Psychological Disorders Named After Cities

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Podcast Transcript

Psychologists have identified hundreds of different psychological disorders and conditions. 

Some of them are rather common conditions that affect large segments of the population at one time or another. Others are quite rare and only come up in certain circumstances, or even in certain places. 

Within that, there is a rare subset of psychological conditions that only tend to appear in certain cities, or were named after cities where first appeared. 

Learn more about psychological syndromes that are named after cities on this episode of Everything Everywhere Daily.


This episode is going to be something a bit different. 

I want to focus on what is actually a rather small category of psychological conditions. These legitimate psychological disorders have been identified by psychologists, and academic papers have been written about them.

As a caveat, I should note that not all professionals agree that the things I’m about to cover are actual clinical disorders.


These conditions are fascinating, and they have been documented, but given the circumstances under which they occur, they have only affected a small number of people. 

Moreover, all of the psychological conditions I’ll be covering in this episode have one thing in common….they were named after cities. 

So, I might as well start with the one city syndrome that most of you have probably heard of, Stockholm Syndrome. 

Stockholm Syndrome is a psychological response in which hostages or victims of kidnapping develop a bond, sympathy, or even affection towards their captors. This phenomenon can occur over a period of time when the victims start to feel a sense of empathy and positive feelings towards their abductors despite the danger or threat they are under.

Stockholm syndrome was coined from a 1973 bank robbery that took place in Stockholm, Sweden. The bank robber was a convict on parole named Jan-Erik Olsson. He went into a bank called Kreditbanken and wound up taking four people hostage. 

The most notable aspect of the bank robbery was that it was the first time such an event had been broadcast live on TV in Sweden. 

The hostage situation went on for six days, and after the police finally entered the bank and ended the standoff, something remarkable happened. 

The freed hostages refused to testify against Olsson. Moreover, they began to raise money for his defense. 

A Swedish criminologist named Nils Bejerot was asked by the police to analyze the reaction of the hostages. He coined the term Stockholm Syndrome to describe the behavior of the hostages. 

Stockholm Syndrome came to even greater prominence the next year, in 1974, with the kidnapping of Patty Hearst. 

Patty Hearst was the granddaughter of the publishing magnate William Randolph Hearst, one of the richest men in the world. 

She was kidnapped by a terrorist group known as the Symbionese Liberation Army on February 4, 1974.

On April 3, just two months after her abduction, she released an audio tape indicating that she had changed her name and had joined the Symbionese Liberation Army. Just two weeks later, she was seen on surveillance footage robbing a bank holding a semi-automatic rifle. 

In September 1975, she was captured, and in court, her attorneys argued that she had been brainwashed, or as later psychologists have argued, she was the most famous case of Stockholm Syndrome.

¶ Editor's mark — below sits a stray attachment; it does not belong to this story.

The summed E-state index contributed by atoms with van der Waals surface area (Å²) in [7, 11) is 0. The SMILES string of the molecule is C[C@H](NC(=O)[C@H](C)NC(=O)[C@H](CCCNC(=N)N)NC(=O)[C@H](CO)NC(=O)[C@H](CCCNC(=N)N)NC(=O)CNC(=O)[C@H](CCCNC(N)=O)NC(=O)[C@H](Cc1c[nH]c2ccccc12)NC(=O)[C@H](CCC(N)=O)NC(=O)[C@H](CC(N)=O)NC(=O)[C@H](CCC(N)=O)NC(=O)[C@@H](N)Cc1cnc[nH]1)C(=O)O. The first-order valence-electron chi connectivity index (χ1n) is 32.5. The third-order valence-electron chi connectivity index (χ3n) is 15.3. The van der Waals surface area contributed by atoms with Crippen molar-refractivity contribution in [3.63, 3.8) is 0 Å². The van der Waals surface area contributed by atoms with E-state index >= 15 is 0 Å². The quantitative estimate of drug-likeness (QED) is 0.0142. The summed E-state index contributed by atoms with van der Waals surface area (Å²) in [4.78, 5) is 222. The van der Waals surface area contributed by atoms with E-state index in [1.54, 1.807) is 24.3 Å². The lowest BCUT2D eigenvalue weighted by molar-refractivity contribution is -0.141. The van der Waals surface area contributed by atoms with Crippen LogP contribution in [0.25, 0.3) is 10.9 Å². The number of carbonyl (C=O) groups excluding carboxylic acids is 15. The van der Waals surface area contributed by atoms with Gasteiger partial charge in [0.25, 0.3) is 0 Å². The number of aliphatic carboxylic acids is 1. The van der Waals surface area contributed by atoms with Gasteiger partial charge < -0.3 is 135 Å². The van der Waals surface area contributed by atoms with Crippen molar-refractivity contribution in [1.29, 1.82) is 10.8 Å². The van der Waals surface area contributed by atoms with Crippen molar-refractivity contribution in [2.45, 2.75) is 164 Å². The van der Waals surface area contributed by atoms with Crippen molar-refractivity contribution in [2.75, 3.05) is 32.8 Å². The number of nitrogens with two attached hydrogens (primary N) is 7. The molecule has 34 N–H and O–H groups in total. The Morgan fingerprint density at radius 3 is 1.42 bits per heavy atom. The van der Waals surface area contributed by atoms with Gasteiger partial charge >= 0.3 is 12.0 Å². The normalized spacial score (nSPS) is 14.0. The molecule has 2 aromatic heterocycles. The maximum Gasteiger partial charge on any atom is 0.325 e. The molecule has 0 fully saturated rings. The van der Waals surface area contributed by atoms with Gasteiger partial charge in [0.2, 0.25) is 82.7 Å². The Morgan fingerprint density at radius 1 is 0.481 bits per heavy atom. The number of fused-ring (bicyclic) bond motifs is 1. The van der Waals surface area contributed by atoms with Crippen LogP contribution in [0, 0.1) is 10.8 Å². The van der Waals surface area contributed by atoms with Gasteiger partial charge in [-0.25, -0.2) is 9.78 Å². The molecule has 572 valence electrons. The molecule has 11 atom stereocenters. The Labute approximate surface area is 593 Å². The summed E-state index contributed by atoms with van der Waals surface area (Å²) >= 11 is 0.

Stockholm Syndrome is the best-known of the psychological disorders named after cities, but it is far from the only one. In fact, it isn’t even the only one that deals with hostages and kidnapping. 

The opposite of Stockholm Syndrome is known as Lima Syndrome.

Lima Syndrome is a psychological condition in which abductors develop sympathy, compassion, or even affection for their hostages. This phenomenon can lead to the captors showing leniency or even letting the hostages go free.

This condition was named after an event that took place on December 17, 1996, when a terrorist group known as the Túpac Amaru Revolutionary Movement took over 600 diplomats and guests hostage at the home of the Japanese ambassador to Peru.

The standoff lasted for four months, and during that time, the hostage takers kept letting hostages go, most of whom were released in the first few days. 

By the end of the standoff, there was only a single hostage left. 

Lima Syndrome isn’t as well studied as Stockholm Syndrome. One of the reasons why the captors became fond of their captives was that most of the hostages were skilled at communication. 

Stockholm Syndrome and Lima Syndrome aren’t mutually exclusive. They can both happen at the same time when both the captor and the captive become friends. 

In 1986, a 19-year-old man named  Athar Hameed Khan was kidnapped in Uttar Pradesh, India. The group that kidnapped him were Dalits, members of the untouchable class, who were fighting to end the caste system.  Athar was targeted because he looked rich, but he was not. 

The kidnappers treated him well, allowing him to walk about the village. Likewise, Athar began to sympathize with his captor’s cause. Eventually, he was freed and given money to compensate him for his time. 

Athar, on his part, began to advocate for Dalit rights and got into politics. 

However, there is another syndrome that has been identified in dealing with hostages: London Syndrome. 

This gets its name from the 1981 siege of the Iranian Embassy. 26 people were held hostage, and one of them became extremely belligerent with his captors. 

When the hostage takers decided to kill one of the hostages to show that they were serious, they selected the one that was the guy who was really annoying and belligerent. 

While this condition was given a name, it is even less understood than Lima Syndrome. 

These syndromes were named after the cities where events took place. However, some conditions only occur in particular cities.  

Probably the best-known condition to manifest itself in a particular city is Jerusalem Syndrome. 

Jerusalem is a city that is important to three of the world’s great religions. 

Jerusalem Syndrome is a psychological phenomenon involving religiously themed obsessive ideas, delusions, or other psychosis-like experiences triggered by a visit to the city of Jerusalem.